Kármán Dániel: Every Morning
Dániel Kármán was born in 1991 in Jászberény. He graduated from the University of Fine Arts in 2019, majoring in graphic art, in the class of István Madácsy. In 2020, he started to build a studio with Márton Gresa under the name Birdhouse, which has already hosted four exhibitions. As a creator, he is part of the experimental artist collective Birds of Cool, founded in 2022, which has since presented collaborative works in group exhibitions at two institutions, including Q Contemporary. His solo exhibition 2two was on view at BarabásiLab Showroom in 2022 and his work Interrealism was displayed at the Tornyai Museum in 2021. Currently on view at Einspach Fine Art & Photography, the exhibition Every Morning features the artist's most recent work.
The content of Dániel Kármán's paintings is a combination of past experiences and his personal vision of the present. His figurative works are deeply personal, lyrical works, about the nature of memories and passing away. His compositions reveal a delicate balance between digital design and manual execution on the one hand, and painting and printmaking on the other. The technical structure, although purely painterly, refers to the visual nature of rhizography and screen printing. His graphic thinking and vision is also reflected in the juxtaposition of different layers. The backgrounds of the images often show details extracted from old etchings.
The title of the exhibition, Every Morning refers to the important ritual that this time of day represents for Kármán. Morning is the self-reflective time of the day for him when he can reflect on himself, his tasks ahead, his past and present. This is a central question for him, and the content of the images is based on this kind of introspection and contemplation regarding himself and his environment.
The painting Idea is one of a series of three, it is a kind of self-portrait of the artist. In each of these paintings, Kármán portrays himself as a painter with a particular character. The works reflect on the ideal of what the artist imagined being a painter would be like. Although the reality is of course different, the continuation of this idea is an important point of reference, a guide for Kármán's present and future.
The exhibition includes two floral still lifes, one in a vase and one cut. In recent years, Kármán has made it a regular practice to buy a large bunch of flowers at the end of spring or the beginning of summer, put them on his desk at home, and then spend a month observing, drawing and photographing them. The moment they start to wilt, and well beyond. He dedicates several paintings a year to this theme, as a kind of reflection on vanitas paintings, a centuries-old motif in art that explores the vanity and decay of earthly goods, a central theme in Kármán's art.
The Flower cut with a knife has further layers of meaning. These flowers are torn from their bodies, their aesthetic visuality itself isin the foreground merely, by which the plant is doomed to wither quickly. Kármán works with templates, drawing his image designs on a computer and then cutting templates from these drawings with a machine. These templates are also cut out by a knife, thus the image also reflects on the technique used by the artist.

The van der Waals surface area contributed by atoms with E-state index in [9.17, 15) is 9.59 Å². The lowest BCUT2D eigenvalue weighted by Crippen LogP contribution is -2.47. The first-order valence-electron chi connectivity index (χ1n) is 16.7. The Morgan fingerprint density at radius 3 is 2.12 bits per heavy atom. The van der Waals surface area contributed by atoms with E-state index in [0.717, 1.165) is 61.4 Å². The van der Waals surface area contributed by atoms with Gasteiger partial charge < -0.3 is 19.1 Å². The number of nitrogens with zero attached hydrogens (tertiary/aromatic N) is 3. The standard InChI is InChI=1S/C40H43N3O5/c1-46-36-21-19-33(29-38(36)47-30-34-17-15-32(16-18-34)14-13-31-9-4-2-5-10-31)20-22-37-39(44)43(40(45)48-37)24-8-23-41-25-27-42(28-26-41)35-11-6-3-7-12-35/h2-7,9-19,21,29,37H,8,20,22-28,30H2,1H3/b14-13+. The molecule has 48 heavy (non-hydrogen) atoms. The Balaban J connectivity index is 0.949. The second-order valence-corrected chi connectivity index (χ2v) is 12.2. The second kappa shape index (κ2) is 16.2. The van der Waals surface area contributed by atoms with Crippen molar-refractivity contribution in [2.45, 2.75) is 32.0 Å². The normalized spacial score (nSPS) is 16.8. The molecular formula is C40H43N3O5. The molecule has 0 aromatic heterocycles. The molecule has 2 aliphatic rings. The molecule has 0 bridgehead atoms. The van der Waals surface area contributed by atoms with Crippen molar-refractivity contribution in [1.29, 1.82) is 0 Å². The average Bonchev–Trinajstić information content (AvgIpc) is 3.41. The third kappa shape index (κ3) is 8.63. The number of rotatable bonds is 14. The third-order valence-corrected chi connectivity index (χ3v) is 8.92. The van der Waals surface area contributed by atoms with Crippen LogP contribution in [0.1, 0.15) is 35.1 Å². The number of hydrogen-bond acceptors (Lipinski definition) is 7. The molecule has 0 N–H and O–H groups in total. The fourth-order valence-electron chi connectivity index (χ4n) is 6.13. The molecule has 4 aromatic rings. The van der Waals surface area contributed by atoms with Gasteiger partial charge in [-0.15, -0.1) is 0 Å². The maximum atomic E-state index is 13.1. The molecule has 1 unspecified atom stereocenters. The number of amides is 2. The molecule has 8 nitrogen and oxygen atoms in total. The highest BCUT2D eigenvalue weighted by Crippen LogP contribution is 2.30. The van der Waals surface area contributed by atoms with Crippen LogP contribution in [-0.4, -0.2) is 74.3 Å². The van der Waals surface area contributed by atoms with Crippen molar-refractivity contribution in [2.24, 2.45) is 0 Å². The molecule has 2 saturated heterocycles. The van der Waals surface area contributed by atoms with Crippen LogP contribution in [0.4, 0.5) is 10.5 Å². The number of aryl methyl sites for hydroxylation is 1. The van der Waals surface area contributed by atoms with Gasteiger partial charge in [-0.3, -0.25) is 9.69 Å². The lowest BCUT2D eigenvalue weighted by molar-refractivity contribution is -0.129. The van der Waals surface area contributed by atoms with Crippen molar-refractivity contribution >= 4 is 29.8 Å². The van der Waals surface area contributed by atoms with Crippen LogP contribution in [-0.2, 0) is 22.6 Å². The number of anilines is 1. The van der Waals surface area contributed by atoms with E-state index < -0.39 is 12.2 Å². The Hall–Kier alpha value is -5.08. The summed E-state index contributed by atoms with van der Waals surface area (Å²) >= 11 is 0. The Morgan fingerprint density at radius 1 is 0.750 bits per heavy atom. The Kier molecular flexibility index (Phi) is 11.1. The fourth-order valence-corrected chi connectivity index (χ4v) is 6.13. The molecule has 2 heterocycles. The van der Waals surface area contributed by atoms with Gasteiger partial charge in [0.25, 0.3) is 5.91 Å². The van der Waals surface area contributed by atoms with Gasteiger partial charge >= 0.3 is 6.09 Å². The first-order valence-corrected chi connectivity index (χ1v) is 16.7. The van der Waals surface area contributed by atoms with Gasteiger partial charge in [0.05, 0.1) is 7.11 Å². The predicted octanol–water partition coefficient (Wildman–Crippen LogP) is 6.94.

The painting entitled A Swallow, is a reflection on a work by Hungarian poet Jenő Dsida, the poem A Swallow Passing. Kármán grew up in a small village in the Hungarian countryside, where there used to be a lot of swallows sitting on the wires at the end of summer as they prepared to move to the South. For the artist, this is a defining childhood memory, their sound, their sight, their flight. In recent years, however, they have disappeared and seem not to be returning anymore.
The painting Inhalers and Angel refers to the artist's asthma, a disease that causes breathing difficulties. Kármán became asthmatic at the age of three, and his defining memories are of evenings spent with his grandmother at this time, who would take him outdoors during his seizures, where she would tell his blanket-clad grandson about stars and angels under the starry sky. The painting is a visual projection of this complex memory. After graduating, Kármán worked as a restorer in Székesfehérvár, in the Cathedral of St Stephen, whose frescoes were painted by Austrian painter Cimbal in the 18th century. There he came across a fresco depicting an angel, which had a great influence on the artist. He reworked this angel's head in this work, making it even more personal by merging the two memories.
The painting Clouds are actually as they used to be shows Kármán's father and grandfather watering in their old garden. The depiction of the previous two generations reflects a process that has been going on in the artist's mind for years. When you are young, it is natural to dissociate yourself from your parents, but over time, as you come to understand them and yourself better, you begin to discover similarities and transcend this. You start to see their mistakes in a different way, and understand their vulnerability as human beings.